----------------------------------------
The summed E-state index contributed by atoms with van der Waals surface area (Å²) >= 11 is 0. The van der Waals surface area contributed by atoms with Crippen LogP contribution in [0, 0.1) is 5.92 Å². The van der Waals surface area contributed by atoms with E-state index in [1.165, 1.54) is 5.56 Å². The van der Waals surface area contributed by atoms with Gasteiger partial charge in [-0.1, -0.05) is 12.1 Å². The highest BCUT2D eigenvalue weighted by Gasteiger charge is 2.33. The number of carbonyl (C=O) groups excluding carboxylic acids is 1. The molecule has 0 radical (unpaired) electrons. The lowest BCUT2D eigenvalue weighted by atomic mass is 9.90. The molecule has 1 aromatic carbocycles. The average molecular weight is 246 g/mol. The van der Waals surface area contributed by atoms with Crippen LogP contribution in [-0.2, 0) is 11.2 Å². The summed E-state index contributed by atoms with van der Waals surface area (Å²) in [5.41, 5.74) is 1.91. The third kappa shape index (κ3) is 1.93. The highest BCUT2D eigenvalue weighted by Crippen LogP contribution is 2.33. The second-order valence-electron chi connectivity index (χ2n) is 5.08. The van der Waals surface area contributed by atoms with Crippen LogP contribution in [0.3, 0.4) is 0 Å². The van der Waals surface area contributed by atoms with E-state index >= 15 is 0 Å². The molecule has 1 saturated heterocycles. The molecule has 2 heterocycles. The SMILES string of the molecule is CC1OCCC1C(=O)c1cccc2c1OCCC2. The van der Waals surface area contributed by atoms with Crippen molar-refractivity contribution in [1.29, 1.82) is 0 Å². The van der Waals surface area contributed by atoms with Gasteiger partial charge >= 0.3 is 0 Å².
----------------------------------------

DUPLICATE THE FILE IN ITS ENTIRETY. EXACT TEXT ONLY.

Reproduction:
The summed E-state index contributed by atoms with van der Waals surface area (Å²) >= 11 is 0. The van der Waals surface area contributed by atoms with Crippen LogP contribution in [0, 0.1) is 5.92 Å². The van der Waals surface area contributed by atoms with E-state index in [1.165, 1.54) is 5.56 Å². The van der Waals surface area contributed by atoms with Gasteiger partial charge in [-0.1, -0.05) is 12.1 Å². The highest BCUT2D eigenvalue weighted by Gasteiger charge is 2.33. The number of carbonyl (C=O) groups excluding carboxylic acids is 1. The molecule has 0 radical (unpaired) electrons. The lowest BCUT2D eigenvalue weighted by atomic mass is 9.90. The molecule has 1 aromatic carbocycles. The average molecular weight is 246 g/mol. The van der Waals surface area contributed by atoms with Crippen LogP contribution in [-0.2, 0) is 11.2 Å². The summed E-state index contributed by atoms with van der Waals surface area (Å²) in [5.41, 5.74) is 1.91. The third kappa shape index (κ3) is 1.93. The highest BCUT2D eigenvalue weighted by Crippen LogP contribution is 2.33. The second-order valence-electron chi connectivity index (χ2n) is 5.08. The van der Waals surface area contributed by atoms with Crippen LogP contribution in [0.3, 0.4) is 0 Å². The van der Waals surface area contributed by atoms with E-state index >= 15 is 0 Å². The molecule has 1 saturated heterocycles. The molecule has 2 heterocycles. The SMILES string of the molecule is CC1OCCC1C(=O)c1cccc2c1OCCC2. The van der Waals surface area contributed by atoms with Crippen molar-refractivity contribution in [1.29, 1.82) is 0 Å². The van der Waals surface area contributed by atoms with Gasteiger partial charge >= 0.3 is 0 Å².